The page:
HELP! P0174, P0420 and P0171 - Toyota Nation Forum : Toyota Car and Truck Forums
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#1 Old 01-16-2012, 04:38 PM
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HELP! P0174, P0420 and P0171

Hi, I have the 02 highlander V6 AWD, got check engine and VSC light on, and went for trouble shooting and got these three codes P0174 (Bank 2 system too lean?), P0420 (Catalyst efficiency below threshold?) and last code P0171 (Bank1 system too lean?) my car sometime driving like it on 3 cyclinder? it shake and jerk like it has misfire? so anyone has these problem with the highlander before? please help thanks
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#2 Old 01-17-2012, 10:01 AM
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Ok..P0171 &P0174 are both triggered by the downstream O2 sensors. Let's forget about P0420 for now, because if you get the first two cleared, maybe, again.."maybe" P0420 wiill clear itself. A dirty MAF sensor is usually the culprit for P0171 &174. Pick up a can of MAF sensor cleaner (about $6 bucks)from your local auto parts store and clean the MAF sensor. Disconect your neg batt term first!! The MAF is located between the air filter housing and the throttle body. two small screws hold the sensor housing in the air tube. Remove the screws and pull out the sensor housing. Be careful handling the sensor because it is somewhat fragile. Spray down the sensor and housing per can/cleaner instructions. When you are done, notice the change in over all color. Repeat cleaning process if necessary. Be sure to let the sensor dry thoroughly before re-installing. Also check around for loose or unconnected vacuum tubes as this is also a reported common problem. Now, while you are at it can you handle cleaning the throttle body? You are half way there...might as well do it because a dirty TB can throw emmissions codes as well. How many miles on the engine??

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Last edited by TOYO_HammerMan; 01-17-2012 at 12:22 PM.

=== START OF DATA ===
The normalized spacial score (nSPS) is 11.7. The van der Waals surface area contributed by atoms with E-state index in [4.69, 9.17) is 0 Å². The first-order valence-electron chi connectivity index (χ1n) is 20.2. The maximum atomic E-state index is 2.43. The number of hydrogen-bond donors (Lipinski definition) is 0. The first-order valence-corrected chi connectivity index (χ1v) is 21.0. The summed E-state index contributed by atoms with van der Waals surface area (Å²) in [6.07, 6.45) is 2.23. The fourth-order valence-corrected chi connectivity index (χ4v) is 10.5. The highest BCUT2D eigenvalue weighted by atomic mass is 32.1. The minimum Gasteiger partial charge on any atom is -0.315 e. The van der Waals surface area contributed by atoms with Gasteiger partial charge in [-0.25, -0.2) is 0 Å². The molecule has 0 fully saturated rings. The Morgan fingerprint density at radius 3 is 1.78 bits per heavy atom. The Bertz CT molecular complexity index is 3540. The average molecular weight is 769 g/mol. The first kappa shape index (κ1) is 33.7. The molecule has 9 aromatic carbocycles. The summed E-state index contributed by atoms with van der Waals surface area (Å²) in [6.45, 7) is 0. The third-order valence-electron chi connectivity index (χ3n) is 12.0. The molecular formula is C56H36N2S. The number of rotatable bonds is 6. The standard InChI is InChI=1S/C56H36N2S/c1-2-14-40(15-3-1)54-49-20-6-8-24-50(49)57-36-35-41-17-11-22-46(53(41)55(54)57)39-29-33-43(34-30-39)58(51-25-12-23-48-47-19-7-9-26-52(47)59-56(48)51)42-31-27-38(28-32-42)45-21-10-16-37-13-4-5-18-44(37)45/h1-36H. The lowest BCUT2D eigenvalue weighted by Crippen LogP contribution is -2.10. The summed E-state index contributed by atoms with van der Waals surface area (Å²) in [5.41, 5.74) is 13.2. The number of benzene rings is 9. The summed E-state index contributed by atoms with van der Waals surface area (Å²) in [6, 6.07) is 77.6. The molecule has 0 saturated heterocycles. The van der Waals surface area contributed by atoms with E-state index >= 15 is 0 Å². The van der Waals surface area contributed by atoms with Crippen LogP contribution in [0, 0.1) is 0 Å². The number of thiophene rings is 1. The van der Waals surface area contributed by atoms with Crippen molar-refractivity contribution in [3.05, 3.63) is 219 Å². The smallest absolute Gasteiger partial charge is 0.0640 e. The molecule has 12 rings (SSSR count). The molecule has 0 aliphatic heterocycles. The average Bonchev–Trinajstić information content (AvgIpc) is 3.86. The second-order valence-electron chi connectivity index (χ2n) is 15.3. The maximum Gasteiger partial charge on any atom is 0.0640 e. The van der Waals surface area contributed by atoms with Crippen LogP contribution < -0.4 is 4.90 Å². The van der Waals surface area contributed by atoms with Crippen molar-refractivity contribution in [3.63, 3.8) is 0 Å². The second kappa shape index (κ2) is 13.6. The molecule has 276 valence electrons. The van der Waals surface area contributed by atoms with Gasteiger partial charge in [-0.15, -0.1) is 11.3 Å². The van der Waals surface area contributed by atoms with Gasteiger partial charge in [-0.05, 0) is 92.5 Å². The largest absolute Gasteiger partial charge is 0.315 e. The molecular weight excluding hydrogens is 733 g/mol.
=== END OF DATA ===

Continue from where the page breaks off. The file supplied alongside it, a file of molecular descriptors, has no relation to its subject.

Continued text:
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#3 Old 01-18-2012, 01:20 PM
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thanks for a quick reply, yet I did clean the MAF sensor about 15K ago and TB as the same time, my truck now 109K, and it sometime it strong shake fell like the car going to shut off the engine while going on highway, so what is the best start to repair first? thanks
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#4 Old 01-18-2012, 09:54 PM
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I fear that your MAF sensor may be shot, and needs to be replaced. The only other "easy" items to check, and this needs to be done, is inspect all vacuum lines for leaks. A leak in the vacuum system could also cause this. Make sure that there are no cracks in the air tube from the air filter housing to the TB. There are some great DIY videos on this via U-tube and the like. Also check PCV hose as well. Given the fact that you are not throwing engine codes specifically for cylinder "misfires", etc. We can for now, stay away from spark plugs, cables, etc. Unless....have you ever replaced the plugs or, are you still on factory original?
The other, more complicated items to check are to verify if the fuel filter is fouled or plugged, then check for a faulty fuel pump. If you can absolutely verify no vacuum leaks, then my bet would be a faulty MAF sensor. The P0420 may be due to the first two codes, or maybe you have a post cat O2 sensor that is getting lazy or just bad on bank 1. Worst case scenario is a bad cat! Have you ever replaced the O2 sensors? Unfortunately, trying to resolve emissions related codes is not cut & dry. If you are feeling industrious, there are several threads on TN you can search that cover how to quickly test the resistance of the heater elements of the O2 sensors.

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#5 Old 01-31-2012, 06:22 PM
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Quote:
Originally Posted by TOYO_HammerMan View Post
I fear that your MAF sensor may be shot, and needs to be replaced. The only other "easy" items to check, and this needs to be done, is inspect all vacuum lines for leaks. A leak in the vacuum system could also cause this. Make sure that there are no cracks in the air tube from the air filter housing to the TB. There are some great DIY videos on this via U-tube and the like. Also check PCV hose as well. Given the fact that you are not throwing engine codes specifically for cylinder "misfires", etc. We can for now, stay away from spark plugs, cables, etc. Unless....have you ever replaced the plugs or, are you still on factory original?